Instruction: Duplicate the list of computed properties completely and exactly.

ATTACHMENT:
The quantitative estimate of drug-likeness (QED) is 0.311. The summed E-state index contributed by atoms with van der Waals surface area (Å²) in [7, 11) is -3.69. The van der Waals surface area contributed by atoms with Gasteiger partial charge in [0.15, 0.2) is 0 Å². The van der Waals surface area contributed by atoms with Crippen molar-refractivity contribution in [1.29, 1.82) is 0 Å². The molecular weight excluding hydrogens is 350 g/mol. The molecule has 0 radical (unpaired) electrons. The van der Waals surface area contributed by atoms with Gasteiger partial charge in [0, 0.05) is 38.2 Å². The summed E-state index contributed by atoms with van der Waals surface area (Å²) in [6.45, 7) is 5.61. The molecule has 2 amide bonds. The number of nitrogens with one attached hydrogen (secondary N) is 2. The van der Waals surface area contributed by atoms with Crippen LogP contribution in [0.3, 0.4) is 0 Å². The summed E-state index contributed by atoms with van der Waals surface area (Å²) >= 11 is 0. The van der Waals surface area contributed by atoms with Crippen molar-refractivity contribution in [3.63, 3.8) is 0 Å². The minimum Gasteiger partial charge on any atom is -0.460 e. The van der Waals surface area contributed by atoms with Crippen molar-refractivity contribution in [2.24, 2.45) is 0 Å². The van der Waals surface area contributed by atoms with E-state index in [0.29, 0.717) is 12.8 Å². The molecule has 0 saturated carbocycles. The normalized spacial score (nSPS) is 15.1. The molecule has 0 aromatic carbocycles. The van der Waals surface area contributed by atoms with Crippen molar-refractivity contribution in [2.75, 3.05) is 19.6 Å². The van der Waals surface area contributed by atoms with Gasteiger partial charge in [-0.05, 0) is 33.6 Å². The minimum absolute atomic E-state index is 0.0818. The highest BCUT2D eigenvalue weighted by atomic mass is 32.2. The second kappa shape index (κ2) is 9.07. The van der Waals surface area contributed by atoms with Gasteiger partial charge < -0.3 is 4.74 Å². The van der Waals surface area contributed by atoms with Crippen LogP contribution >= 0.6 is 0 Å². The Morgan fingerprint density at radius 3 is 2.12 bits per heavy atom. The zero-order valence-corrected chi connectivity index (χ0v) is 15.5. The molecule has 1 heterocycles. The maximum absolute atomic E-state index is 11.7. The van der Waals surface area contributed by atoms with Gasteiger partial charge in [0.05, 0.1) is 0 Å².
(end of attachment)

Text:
The quantitative estimate of drug-likeness (QED) is 0.311. The summed E-state index contributed by atoms with van der Waals surface area (Å²) in [7, 11) is -3.69. The van der Waals surface area contributed by atoms with Gasteiger partial charge in [0.15, 0.2) is 0 Å². The van der Waals surface area contributed by atoms with Crippen molar-refractivity contribution in [1.29, 1.82) is 0 Å². The molecular weight excluding hydrogens is 350 g/mol. The molecule has 0 radical (unpaired) electrons. The van der Waals surface area contributed by atoms with Gasteiger partial charge in [0, 0.05) is 38.2 Å². The summed E-state index contributed by atoms with van der Waals surface area (Å²) in [6.45, 7) is 5.61. The molecule has 2 amide bonds. The number of nitrogens with one attached hydrogen (secondary N) is 2. The van der Waals surface area contributed by atoms with Crippen LogP contribution in [0.3, 0.4) is 0 Å². The summed E-state index contributed by atoms with van der Waals surface area (Å²) >= 11 is 0. The van der Waals surface area contributed by atoms with Crippen molar-refractivity contribution in [3.63, 3.8) is 0 Å². The minimum Gasteiger partial charge on any atom is -0.460 e. The van der Waals surface area contributed by atoms with Crippen molar-refractivity contribution in [2.24, 2.45) is 0 Å². The van der Waals surface area contributed by atoms with E-state index in [0.29, 0.717) is 12.8 Å². The molecule has 0 saturated carbocycles. The normalized spacial score (nSPS) is 15.1. The molecule has 0 aromatic carbocycles. The van der Waals surface area contributed by atoms with Crippen molar-refractivity contribution in [2.75, 3.05) is 19.6 Å². The van der Waals surface area contributed by atoms with Gasteiger partial charge in [-0.05, 0) is 33.6 Å². The minimum absolute atomic E-state index is 0.0818. The highest BCUT2D eigenvalue weighted by atomic mass is 32.2. The second kappa shape index (κ2) is 9.07. The van der Waals surface area contributed by atoms with Gasteiger partial charge < -0.3 is 4.74 Å². The van der Waals surface area contributed by atoms with Crippen LogP contribution >= 0.6 is 0 Å². The Morgan fingerprint density at radius 3 is 2.12 bits per heavy atom. The zero-order valence-corrected chi connectivity index (χ0v) is 15.5. The molecule has 1 heterocycles. The maximum absolute atomic E-state index is 11.7. The van der Waals surface area contributed by atoms with Gasteiger partial charge in [0.05, 0.1) is 0 Å².